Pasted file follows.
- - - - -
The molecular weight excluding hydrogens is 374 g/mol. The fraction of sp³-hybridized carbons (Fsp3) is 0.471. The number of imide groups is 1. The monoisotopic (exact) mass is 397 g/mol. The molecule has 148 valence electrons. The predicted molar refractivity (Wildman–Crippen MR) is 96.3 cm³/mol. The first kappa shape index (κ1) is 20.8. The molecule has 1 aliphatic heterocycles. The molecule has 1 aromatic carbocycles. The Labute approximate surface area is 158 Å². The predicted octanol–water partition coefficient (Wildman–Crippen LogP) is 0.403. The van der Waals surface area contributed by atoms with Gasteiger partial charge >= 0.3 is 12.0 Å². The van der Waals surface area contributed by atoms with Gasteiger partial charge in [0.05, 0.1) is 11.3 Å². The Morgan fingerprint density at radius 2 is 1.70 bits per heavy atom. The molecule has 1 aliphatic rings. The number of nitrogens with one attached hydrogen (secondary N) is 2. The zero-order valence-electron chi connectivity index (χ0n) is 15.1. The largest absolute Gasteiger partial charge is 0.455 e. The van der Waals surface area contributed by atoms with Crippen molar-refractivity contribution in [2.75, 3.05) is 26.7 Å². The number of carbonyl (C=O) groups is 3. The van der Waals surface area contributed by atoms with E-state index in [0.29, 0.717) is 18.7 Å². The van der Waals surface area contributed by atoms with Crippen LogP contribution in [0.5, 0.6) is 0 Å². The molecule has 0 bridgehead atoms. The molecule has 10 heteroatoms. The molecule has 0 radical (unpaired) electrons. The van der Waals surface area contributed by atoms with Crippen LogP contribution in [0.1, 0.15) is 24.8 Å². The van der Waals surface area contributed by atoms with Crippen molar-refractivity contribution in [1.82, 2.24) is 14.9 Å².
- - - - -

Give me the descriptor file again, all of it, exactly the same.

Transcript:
The molecular weight excluding hydrogens is 374 g/mol. The fraction of sp³-hybridized carbons (Fsp3) is 0.471. The number of imide groups is 1. The monoisotopic (exact) mass is 397 g/mol. The molecule has 148 valence electrons. The predicted molar refractivity (Wildman–Crippen MR) is 96.3 cm³/mol. The first kappa shape index (κ1) is 20.8. The molecule has 1 aliphatic heterocycles. The molecule has 1 aromatic carbocycles. The Labute approximate surface area is 158 Å². The predicted octanol–water partition coefficient (Wildman–Crippen LogP) is 0.403. The van der Waals surface area contributed by atoms with Gasteiger partial charge >= 0.3 is 12.0 Å². The van der Waals surface area contributed by atoms with Gasteiger partial charge in [0.05, 0.1) is 11.3 Å². The Morgan fingerprint density at radius 2 is 1.70 bits per heavy atom. The molecule has 1 aliphatic rings. The number of nitrogens with one attached hydrogen (secondary N) is 2. The zero-order valence-electron chi connectivity index (χ0n) is 15.1. The largest absolute Gasteiger partial charge is 0.455 e. The van der Waals surface area contributed by atoms with Crippen molar-refractivity contribution in [2.75, 3.05) is 26.7 Å². The number of carbonyl (C=O) groups is 3. The van der Waals surface area contributed by atoms with E-state index in [0.29, 0.717) is 18.7 Å². The van der Waals surface area contributed by atoms with Crippen LogP contribution in [0.5, 0.6) is 0 Å². The molecule has 0 bridgehead atoms. The molecule has 10 heteroatoms. The molecule has 0 radical (unpaired) electrons. The van der Waals surface area contributed by atoms with Crippen LogP contribution in [0.1, 0.15) is 24.8 Å². The van der Waals surface area contributed by atoms with Crippen molar-refractivity contribution in [1.82, 2.24) is 14.9 Å².